National Park App Maker Back With Better, Free Offer

Last year, in celebration of National Park Week, Chimani Apps gave away their suite of National Park apps. Normally, the apps sell for between $4.99-$9.99 each with an average rating of 4 1/2 stars, but the company gave away one million downloads. Now, Chimani is back with five new national park apps that feature an augmented reality viewer, crowd-sourced maps and a social sharing tool enabled with Near Field Communications (NFC) technology. Better yet, they are all free.

“Chimani users are now able to actively contribute to the national park community and help build better geo-spatial data for each of the parks,” said Kerry Gallivan CEO/Co-Founder in a NationalParksOnline article.

The company is releasing a new app on each of the five days of National Park Week. New parks added are Grand Teton National Park, Glacier National Park, Olympic National Park, Sequoia and Kings Canyon National Parks and Bryce Canyon National Park. These, and all other Chimani apps, will be available for free starting Monday, April 22.

The apps have constantly updated maps, event schedules, points of interest, hiking details, as well as sunset and sunrise times for scenic overlooks. Users can access tide schedules along the coast, review lodging options and more on the apps, all designed to work without a cellphone signal.

We like that Chimani does not just throw their apps out there and hope for the best. Their users actively contribute to the national park community by helping build better geo-spatial data for each of the parks.

“A great example of this is’s user Tomthepom who spent the winter meticulously editing the park data within Grand Canyon. Thanks to Tom, the data found within the Chimani maps is the most detailed and up-to-date available anywhere – digital or print,” said Gallivan.

The Chimani apps are available for the iPhone, iPad, Amazon Kindle and Android devices. They can be downloaded directly from Apple’s iTunes App Store, Google Play and Amazon AppStore.

[Photo credit – Flickr user Dark_muse]

‘Twilight’ Film Debut Brings Travelers From Around The World

Twilight: Breaking Dawn Part 2″ opens worldwide on November 16 and fans of the series have some unique options for getting excited about the final installment. Fan clubs, cinemas and tour operators from around the world are offering special events, viewings and even a chance to be on the red carpet with the stars of the film.

In theaters-
Across the country and around the world, theaters have different versions of a Twilight Saga Marathon, showing all five films. In Seattle, not far from Forks, Washington, where the story originates, Regal Cinemas has a special deal: a $15 marathon package that gets loyalty club members the entire saga from the first episode, ending with the 10 p.m. showing of “Breaking Dawn Part 2.”

Live and in person-
The Los Angeles debut of the film brings a red carpet event and Film Independent, the nonprofit arts organization that produces the Film Independent Spirit Awards and Los Angeles Film Festival, has a once in a lifetime experience, which they are auctioning off as a VIP package for the world premiere of “Breaking Dawn Part 2.” The winner will get four tickets to the world premiere on November 12.

Starting with a pre-reception with the film’s director Bill Condon along with Kristen Stewart, Robert Pattinson, Taylor Lautner and other actors from the film, the winner and three guests then go to the Nokia Theatre where VIP seats await for the world premiere, followed by an after party with the cast.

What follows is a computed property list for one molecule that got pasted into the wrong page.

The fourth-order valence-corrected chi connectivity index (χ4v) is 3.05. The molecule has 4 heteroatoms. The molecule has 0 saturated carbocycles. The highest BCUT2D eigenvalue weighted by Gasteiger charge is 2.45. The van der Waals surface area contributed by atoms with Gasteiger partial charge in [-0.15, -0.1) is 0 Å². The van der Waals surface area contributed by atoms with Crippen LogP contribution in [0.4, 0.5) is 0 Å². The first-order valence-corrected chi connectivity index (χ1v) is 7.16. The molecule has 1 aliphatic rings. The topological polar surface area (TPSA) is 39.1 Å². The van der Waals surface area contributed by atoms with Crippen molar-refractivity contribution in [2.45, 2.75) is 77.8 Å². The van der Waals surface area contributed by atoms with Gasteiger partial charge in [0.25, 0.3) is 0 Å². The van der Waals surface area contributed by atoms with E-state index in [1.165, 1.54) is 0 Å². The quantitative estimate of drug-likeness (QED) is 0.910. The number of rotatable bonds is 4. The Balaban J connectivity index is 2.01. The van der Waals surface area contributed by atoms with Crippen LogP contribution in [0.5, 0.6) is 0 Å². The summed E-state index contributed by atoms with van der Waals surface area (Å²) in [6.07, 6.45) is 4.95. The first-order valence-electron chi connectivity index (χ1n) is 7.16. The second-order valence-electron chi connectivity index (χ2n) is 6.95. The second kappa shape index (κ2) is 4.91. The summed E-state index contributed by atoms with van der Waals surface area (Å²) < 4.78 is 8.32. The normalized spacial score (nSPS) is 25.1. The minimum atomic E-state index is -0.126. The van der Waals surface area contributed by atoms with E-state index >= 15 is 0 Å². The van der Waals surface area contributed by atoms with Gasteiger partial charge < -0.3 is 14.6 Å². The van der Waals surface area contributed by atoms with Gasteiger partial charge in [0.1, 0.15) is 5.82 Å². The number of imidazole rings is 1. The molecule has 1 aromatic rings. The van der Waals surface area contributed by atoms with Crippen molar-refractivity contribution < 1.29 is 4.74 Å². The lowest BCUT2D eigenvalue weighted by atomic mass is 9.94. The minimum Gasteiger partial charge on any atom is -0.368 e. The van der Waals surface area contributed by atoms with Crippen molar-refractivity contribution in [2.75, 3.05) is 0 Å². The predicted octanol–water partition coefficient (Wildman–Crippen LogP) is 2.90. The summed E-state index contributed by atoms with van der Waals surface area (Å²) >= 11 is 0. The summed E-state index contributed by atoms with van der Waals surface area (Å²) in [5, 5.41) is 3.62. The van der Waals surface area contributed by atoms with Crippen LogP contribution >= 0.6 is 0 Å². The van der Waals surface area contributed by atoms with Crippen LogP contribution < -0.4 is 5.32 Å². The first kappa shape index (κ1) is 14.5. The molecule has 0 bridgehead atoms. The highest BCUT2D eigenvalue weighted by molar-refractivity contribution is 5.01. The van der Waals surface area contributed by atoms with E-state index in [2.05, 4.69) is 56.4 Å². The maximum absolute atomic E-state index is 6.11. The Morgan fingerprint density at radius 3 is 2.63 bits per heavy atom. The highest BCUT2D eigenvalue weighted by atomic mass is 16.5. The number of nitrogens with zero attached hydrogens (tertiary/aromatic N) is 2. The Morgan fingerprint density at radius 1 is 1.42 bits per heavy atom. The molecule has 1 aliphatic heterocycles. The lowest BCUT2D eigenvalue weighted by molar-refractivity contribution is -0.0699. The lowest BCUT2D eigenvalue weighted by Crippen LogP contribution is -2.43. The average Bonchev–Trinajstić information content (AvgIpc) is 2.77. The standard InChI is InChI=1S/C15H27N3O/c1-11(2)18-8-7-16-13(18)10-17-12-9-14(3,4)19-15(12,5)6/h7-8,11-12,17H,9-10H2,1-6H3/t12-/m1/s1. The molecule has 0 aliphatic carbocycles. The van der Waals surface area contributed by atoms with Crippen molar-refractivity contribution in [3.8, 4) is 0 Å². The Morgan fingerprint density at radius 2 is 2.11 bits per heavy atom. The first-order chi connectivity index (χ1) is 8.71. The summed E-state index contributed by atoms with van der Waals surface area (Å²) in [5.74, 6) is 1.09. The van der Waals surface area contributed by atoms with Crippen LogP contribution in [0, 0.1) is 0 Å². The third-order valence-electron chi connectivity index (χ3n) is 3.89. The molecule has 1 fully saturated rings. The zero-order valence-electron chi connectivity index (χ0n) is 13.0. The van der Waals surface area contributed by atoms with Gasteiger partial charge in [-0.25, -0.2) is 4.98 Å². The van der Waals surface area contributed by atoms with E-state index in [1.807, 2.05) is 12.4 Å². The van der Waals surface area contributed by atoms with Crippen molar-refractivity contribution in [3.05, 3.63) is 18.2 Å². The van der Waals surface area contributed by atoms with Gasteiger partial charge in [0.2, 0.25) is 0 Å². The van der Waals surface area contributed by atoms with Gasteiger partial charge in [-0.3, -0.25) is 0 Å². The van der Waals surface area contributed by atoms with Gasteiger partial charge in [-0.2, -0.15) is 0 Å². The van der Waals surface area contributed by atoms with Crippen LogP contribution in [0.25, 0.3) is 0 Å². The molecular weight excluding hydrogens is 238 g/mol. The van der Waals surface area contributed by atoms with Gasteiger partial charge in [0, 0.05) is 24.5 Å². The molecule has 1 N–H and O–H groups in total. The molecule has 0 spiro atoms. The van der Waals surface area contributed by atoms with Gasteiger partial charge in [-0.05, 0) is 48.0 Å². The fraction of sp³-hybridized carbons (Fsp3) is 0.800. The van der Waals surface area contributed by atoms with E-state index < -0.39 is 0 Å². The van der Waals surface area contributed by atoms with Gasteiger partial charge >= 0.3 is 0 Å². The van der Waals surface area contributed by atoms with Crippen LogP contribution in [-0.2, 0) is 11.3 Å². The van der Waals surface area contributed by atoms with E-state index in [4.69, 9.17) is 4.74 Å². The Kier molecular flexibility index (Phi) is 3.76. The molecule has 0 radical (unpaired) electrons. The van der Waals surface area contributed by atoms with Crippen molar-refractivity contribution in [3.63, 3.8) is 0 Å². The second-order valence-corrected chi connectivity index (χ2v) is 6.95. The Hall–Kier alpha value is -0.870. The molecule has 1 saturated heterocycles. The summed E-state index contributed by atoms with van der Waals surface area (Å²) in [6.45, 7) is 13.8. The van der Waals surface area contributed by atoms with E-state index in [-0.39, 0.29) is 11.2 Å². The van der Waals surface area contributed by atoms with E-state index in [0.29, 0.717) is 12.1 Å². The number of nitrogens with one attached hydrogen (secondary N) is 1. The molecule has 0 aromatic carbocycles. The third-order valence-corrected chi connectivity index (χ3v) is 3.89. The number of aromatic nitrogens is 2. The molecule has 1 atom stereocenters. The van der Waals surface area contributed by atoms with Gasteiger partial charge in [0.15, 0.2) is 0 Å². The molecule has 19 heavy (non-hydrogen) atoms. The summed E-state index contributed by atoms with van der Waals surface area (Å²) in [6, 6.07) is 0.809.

Fans can bid on the package between now and November 7, 2012. At last look, the bid stood at $6000.

Remote but personal-
Can’t make it to the premiere anyway? Yahoo! will exclusively Livestream the world premiere on Monday, November 12, starting at 8:30 Eastern time. That streaming video will no doubt be the backdrop for “Breaking Dawn” premiere parties held around the world.

Partygoers attending will watch previous installments of the series and play games like Name That Vampire, enjoy syringe blood shots or try special Twilight treats like Werewolf Kibble and Vampire Bites.

Coming from around the planet-
Interest in the “Twilight Saga” is worldwide and the vacation planners at Tour America in Dublin have suggestions for fans of the series that visit the places where the movie was filmed.

One idea is to fly into Seattle for a three-night stay in the Warwick Seattle Hotel, in the heart of the city. Pick up a car and head west towards Port Angeles, a coastal town with access to “Twilight” locations including Bella Italia, the restaurant where Edward and Bella had their first date.

Another idea puts visitors at The Quality Inn Uptown, which has views both of Port Angeles harbor and Olympic National Park where the National Park Service cares for mountain vistas, meadows of wildflowers, colorful ocean tide pools and some of the largest remnants of ancient forests left in the country, not far from the town of Forks.

Win a trip to Italy-
To celebrate the conclusion of the “Twilight” series, our friends at AOL’s Moviefone and Summit Entertainment are giving away an all-expenses-paid trip to Italy, one of the locations on the Cullen’s global quest.

The winner gets a six-day stay in “Lo Stivale.” To enter, like Moviefone’s Facebook page and leave your name and email on the “Breaking Dawn” tab.

To date, the Twilight franchise has grossed over $2.5 billion in worldwide box office. Since the 2005 release of the first novel in the series, Twilight, the books have sold over 100 million copies worldwide with translations into over 30 different languages.

[Photo credit: Flickr user Eva Rinaldi Celebrity and Live Music Photographer]

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Photo Of The Day: Sunset Race Track

This Photo of the Day comes from Gadling Flickr pool member oilfighter, taken in Olympic National Park and is titled “Sunset Race Track.”